A lawyer’s political crusade
A past president of Australian Women Lawyers who now runs her own property practice is using her legal skills to advocate for change outside the law.
Kate Ashmor (pictured), a former in-house lawyer who remains actively involved in promoting gender equality in the legal profession, has taken her legal and advocacy skills to the political arena.
Today (17 March), Ms Ashmor launched a campaign to persuade the Australian Electoral Commission (AEC) to change the name of the Melbourne Ports electorate to Monash, after General Sir John Monash.
Ms Ashmor made the submission as chairman of the Liberal Party’s Melbourne Ports Electorate Conference.
She told Lawyers Weekly that lawyers make strong political advocates due to their understanding of the legislative process and their ability to construct and deliver a persuasive argument.
Being politically active while practising as a lawyer is, however, a “delicate balancing act”, she added.
“As practising lawyers, our paramount duty is to the court, and our obligations under the Professional Conduct and Practice Rules must always prevail.”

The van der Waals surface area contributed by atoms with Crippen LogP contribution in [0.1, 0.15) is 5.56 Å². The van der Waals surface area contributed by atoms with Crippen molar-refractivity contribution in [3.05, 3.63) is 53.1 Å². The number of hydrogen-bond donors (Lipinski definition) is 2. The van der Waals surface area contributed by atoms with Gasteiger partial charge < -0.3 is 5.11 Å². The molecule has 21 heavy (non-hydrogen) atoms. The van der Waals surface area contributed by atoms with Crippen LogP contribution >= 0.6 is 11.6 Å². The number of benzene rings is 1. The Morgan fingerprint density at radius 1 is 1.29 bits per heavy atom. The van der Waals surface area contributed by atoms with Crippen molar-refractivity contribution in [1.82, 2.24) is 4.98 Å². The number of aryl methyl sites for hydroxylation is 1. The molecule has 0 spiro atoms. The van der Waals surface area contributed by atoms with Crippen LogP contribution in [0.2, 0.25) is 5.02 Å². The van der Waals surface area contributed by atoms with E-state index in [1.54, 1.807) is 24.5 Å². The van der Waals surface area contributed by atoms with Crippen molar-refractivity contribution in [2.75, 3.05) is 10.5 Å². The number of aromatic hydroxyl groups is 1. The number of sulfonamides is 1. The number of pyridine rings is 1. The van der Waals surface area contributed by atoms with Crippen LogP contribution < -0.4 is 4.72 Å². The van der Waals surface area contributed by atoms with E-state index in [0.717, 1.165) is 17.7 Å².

Ms Ashmor has already tried her hand at politics, serving as an elected councillor for the City of Glen Eira from 2005 to 2008.
She admitted to being “fascinated with politics since childhood” and did not rule out reviving her political career.
But for now, Ms Ashmor is concentrating on her current campaign, which she claimed would give her electoral division a more relevant name while also recognising a respected Australian figure.
Mr Monash was born in the electorate in 1865. The well-known brigadier is considered one of the First World War’s outstanding commanders.
He was also a key figure in crafting the ANZAC identity, and he personally led annual commemorations of ANZAC Day until his death in 1931.
Aside from urging the Victorian division of the Liberal Party to recommend the name change to the AEC, Ms Ashmor is rallying support for the move through an online petition. She is also pushing her campaign through various social media channels.
She said social media is one of the most effective tools of modern advocacy.
Only the AEC has the power to change an electorate’s name, within the redistribution process set out in the Commonwealth Electoral Act. Ms Ashmor’s motion will be heard at the State Council of the Victorian division of the Liberal Party to be held on 28-29 March.